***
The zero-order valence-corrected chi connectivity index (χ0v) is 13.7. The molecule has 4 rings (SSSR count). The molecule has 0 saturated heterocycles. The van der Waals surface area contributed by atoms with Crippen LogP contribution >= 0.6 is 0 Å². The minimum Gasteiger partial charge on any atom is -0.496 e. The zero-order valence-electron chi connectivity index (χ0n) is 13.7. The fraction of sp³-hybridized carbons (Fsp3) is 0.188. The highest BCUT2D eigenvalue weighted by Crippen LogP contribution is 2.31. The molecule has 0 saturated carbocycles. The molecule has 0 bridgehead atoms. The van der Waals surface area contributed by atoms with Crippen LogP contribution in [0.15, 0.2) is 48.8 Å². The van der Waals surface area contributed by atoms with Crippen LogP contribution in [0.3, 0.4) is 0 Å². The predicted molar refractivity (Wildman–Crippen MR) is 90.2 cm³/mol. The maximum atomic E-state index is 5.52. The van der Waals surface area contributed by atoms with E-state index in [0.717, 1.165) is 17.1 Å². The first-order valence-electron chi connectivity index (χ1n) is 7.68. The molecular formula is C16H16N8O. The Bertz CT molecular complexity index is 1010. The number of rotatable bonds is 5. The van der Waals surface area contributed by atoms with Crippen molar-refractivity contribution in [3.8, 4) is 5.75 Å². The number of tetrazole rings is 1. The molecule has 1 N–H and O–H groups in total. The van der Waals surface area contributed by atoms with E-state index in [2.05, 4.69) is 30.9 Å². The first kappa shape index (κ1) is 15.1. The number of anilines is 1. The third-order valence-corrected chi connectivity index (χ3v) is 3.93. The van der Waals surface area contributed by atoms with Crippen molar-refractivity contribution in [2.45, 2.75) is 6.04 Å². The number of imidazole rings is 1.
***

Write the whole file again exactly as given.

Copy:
The zero-order valence-corrected chi connectivity index (χ0v) is 13.7. The molecule has 4 rings (SSSR count). The molecule has 0 saturated heterocycles. The van der Waals surface area contributed by atoms with Crippen LogP contribution >= 0.6 is 0 Å². The minimum Gasteiger partial charge on any atom is -0.496 e. The zero-order valence-electron chi connectivity index (χ0n) is 13.7. The fraction of sp³-hybridized carbons (Fsp3) is 0.188. The highest BCUT2D eigenvalue weighted by Crippen LogP contribution is 2.31. The molecule has 0 saturated carbocycles. The molecule has 0 bridgehead atoms. The van der Waals surface area contributed by atoms with Crippen LogP contribution in [0.15, 0.2) is 48.8 Å². The van der Waals surface area contributed by atoms with Crippen LogP contribution in [0.3, 0.4) is 0 Å². The predicted molar refractivity (Wildman–Crippen MR) is 90.2 cm³/mol. The maximum atomic E-state index is 5.52. The van der Waals surface area contributed by atoms with E-state index in [0.717, 1.165) is 17.1 Å². The first-order valence-electron chi connectivity index (χ1n) is 7.68. The molecular formula is C16H16N8O. The Bertz CT molecular complexity index is 1010. The number of rotatable bonds is 5. The van der Waals surface area contributed by atoms with Crippen molar-refractivity contribution in [3.8, 4) is 5.75 Å². The number of tetrazole rings is 1. The molecule has 1 N–H and O–H groups in total. The van der Waals surface area contributed by atoms with E-state index in [2.05, 4.69) is 30.9 Å². The first kappa shape index (κ1) is 15.1. The number of anilines is 1. The third-order valence-corrected chi connectivity index (χ3v) is 3.93. The van der Waals surface area contributed by atoms with Crippen molar-refractivity contribution in [2.45, 2.75) is 6.04 Å². The number of imidazole rings is 1.